Posted by Jonathan Maus (Publisher/Editor) on April 14th, 2007 at 12:05 pm
Oregon Bicycle Summit.
Andy Clarke, the Executive Director of the Washington D.C.-based League of American Bicyclists opened the second annual Oregon Bicycle Summit last night.
He addressed a packed audience of 125 advocates from around the state at the Fine Pine Lodge and Conference Center in Sisters. In his speech he said addressing an Oregon crowd was “daunting” because, “Oregon quite simply, rocks!” He said Oregon is
“setting the standard and leading the country in innovative policies and programs for bicycling.”
Clarke gave a recap of the National Bike Summit recently held in Washington D.C. and painted a picture that the bicycle movement has serious momentum on the national level. He implored us to take the opportunity to attach our values and ideas to the huge trend toward “being green” and showed a stack of mainstream fashion, business, and entertainment magazines trumpeting climate change and the environment on their cover.
After addressing the challenges and opportunities he relayed his feelings that bicycling might have reached a dangerous political crossroads.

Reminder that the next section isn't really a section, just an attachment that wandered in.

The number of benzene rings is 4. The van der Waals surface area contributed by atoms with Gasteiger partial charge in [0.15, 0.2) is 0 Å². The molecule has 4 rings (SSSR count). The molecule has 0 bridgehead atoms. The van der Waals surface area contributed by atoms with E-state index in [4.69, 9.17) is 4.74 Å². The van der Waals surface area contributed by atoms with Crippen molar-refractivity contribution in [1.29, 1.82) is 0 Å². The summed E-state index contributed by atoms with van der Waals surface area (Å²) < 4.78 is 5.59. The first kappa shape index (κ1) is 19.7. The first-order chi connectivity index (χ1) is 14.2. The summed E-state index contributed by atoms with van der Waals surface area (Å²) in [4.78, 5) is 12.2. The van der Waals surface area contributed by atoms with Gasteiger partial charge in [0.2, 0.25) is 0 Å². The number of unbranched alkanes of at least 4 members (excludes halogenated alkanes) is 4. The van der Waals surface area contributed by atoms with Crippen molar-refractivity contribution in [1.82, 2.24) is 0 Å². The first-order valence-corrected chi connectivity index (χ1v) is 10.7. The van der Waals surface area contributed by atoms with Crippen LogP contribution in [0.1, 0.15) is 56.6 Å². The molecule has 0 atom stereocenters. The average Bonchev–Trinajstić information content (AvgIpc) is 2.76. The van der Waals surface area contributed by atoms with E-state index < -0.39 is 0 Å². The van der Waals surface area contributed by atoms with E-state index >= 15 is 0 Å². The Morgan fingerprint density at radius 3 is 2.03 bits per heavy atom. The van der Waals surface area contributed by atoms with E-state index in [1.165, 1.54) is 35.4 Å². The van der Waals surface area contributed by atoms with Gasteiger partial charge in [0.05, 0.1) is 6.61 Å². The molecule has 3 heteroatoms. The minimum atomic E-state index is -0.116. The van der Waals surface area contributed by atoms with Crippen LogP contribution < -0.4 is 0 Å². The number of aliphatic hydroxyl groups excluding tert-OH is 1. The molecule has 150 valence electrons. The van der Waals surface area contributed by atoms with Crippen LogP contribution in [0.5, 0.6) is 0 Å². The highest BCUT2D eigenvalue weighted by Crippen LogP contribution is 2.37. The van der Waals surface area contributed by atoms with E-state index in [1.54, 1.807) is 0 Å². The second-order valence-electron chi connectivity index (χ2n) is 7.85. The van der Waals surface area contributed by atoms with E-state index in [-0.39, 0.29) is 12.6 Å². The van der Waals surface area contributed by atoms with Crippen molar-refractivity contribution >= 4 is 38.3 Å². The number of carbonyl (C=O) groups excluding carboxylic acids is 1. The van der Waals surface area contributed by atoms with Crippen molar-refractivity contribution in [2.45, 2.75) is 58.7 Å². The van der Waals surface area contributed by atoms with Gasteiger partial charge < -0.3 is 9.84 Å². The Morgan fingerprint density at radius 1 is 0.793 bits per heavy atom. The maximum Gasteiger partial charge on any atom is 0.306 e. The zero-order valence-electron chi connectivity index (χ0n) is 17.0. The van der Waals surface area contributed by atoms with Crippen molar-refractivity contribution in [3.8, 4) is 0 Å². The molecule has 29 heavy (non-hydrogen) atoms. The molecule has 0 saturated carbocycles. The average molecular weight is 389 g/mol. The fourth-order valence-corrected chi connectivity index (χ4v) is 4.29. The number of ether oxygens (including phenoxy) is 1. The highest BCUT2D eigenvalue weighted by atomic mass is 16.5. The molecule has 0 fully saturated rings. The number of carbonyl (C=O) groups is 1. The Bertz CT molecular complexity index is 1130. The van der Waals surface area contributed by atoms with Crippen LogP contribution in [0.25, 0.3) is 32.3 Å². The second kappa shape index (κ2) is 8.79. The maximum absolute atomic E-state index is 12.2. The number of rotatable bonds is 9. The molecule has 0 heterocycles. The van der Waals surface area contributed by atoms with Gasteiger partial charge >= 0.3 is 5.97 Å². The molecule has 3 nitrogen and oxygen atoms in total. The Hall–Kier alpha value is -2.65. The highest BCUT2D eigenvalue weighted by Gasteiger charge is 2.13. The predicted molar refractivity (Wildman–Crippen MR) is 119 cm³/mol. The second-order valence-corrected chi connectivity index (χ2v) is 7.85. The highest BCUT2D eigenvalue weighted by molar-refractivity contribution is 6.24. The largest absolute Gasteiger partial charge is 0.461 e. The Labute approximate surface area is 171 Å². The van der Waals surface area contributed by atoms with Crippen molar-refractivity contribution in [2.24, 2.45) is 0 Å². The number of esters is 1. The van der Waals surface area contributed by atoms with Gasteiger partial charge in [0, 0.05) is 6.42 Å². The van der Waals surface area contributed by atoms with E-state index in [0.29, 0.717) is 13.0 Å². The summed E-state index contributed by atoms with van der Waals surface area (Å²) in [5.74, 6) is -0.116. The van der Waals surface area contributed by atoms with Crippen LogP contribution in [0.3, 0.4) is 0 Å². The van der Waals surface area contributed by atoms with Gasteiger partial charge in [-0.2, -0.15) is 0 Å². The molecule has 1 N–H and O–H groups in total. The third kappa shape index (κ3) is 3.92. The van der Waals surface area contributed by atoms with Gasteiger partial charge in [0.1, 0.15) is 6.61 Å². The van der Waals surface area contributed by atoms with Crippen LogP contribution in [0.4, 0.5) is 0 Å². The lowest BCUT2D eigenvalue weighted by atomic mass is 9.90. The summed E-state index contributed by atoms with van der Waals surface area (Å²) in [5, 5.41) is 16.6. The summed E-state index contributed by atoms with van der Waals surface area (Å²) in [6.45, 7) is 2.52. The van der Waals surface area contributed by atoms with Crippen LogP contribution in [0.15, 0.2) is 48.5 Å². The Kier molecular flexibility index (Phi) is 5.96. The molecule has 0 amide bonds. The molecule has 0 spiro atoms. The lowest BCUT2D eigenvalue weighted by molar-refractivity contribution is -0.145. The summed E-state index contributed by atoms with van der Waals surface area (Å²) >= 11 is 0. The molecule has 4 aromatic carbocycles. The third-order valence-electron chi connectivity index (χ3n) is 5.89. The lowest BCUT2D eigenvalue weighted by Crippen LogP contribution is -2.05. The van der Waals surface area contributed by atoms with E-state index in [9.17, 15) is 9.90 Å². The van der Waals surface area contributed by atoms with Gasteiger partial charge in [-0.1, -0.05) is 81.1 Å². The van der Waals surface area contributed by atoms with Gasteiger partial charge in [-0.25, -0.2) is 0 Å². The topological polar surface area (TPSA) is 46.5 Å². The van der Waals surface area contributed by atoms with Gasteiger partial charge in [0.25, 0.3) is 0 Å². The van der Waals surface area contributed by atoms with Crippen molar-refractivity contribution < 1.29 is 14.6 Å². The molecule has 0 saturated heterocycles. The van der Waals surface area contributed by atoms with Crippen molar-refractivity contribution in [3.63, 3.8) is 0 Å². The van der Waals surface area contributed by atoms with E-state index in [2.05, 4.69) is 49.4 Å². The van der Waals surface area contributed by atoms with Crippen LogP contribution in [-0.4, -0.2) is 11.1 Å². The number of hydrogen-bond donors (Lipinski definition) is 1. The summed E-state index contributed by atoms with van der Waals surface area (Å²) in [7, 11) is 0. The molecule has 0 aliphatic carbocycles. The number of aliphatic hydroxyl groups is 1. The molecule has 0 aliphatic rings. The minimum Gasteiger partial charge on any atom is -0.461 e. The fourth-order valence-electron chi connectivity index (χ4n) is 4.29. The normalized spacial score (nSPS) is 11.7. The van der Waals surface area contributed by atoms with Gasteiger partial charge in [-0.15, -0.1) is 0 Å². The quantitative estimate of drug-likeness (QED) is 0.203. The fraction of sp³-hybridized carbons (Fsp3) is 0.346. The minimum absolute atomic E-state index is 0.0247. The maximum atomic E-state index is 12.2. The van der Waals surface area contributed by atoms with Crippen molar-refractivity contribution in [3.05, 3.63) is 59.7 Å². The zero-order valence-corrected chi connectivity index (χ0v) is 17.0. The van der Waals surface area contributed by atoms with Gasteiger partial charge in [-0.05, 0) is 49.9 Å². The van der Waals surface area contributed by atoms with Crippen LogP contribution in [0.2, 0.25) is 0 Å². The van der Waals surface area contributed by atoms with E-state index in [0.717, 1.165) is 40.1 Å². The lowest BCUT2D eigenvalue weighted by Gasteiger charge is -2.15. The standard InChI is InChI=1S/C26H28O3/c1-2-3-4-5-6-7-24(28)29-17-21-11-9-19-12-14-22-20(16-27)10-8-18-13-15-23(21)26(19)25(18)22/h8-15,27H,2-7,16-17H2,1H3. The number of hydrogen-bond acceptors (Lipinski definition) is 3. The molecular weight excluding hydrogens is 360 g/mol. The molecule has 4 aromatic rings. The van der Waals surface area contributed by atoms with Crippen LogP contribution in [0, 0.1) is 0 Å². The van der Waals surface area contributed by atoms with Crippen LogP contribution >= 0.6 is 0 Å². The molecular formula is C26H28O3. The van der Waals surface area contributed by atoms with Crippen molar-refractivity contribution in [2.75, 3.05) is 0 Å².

“My sense is that we may have reached a federal funding ceiling. We have done well and seen the movement grow, but it will be tough to get to the next level.”
He cited charts that showed how, while federal funding for bicycle infrastructure and programs has increased dramatically since the 1970s, it has leveled off in recent years.
As an example, he pointed out a recent decision by Congress to rescind state’s transportation budgets. Facing a choice of which pots of money to pull from, many states (Oregon was one of the worst offenders) chose to send back money that had not yet been used to fund bicycle and pedestrian projects (from a program known as Transportation Enhancements).* [*This is big and complex issue I hope to write about more soon. Learn more here.]
Clarke kept asking “Why?”. Why are bicycle facilities given such a paltry share (1%) of the U.S. transportation budget pie? Why do we still have to fight against outdated (and frankly discriminatory) laws that discourage cycling? Why is the U.S. traffic fatality rate five times higher than European cities?
Clarke said the key to the bicycle movement going to the next level is to change our tone. He said we should be, “less passionate and more practical,” in communicating the benefits and joys of bicycling to others.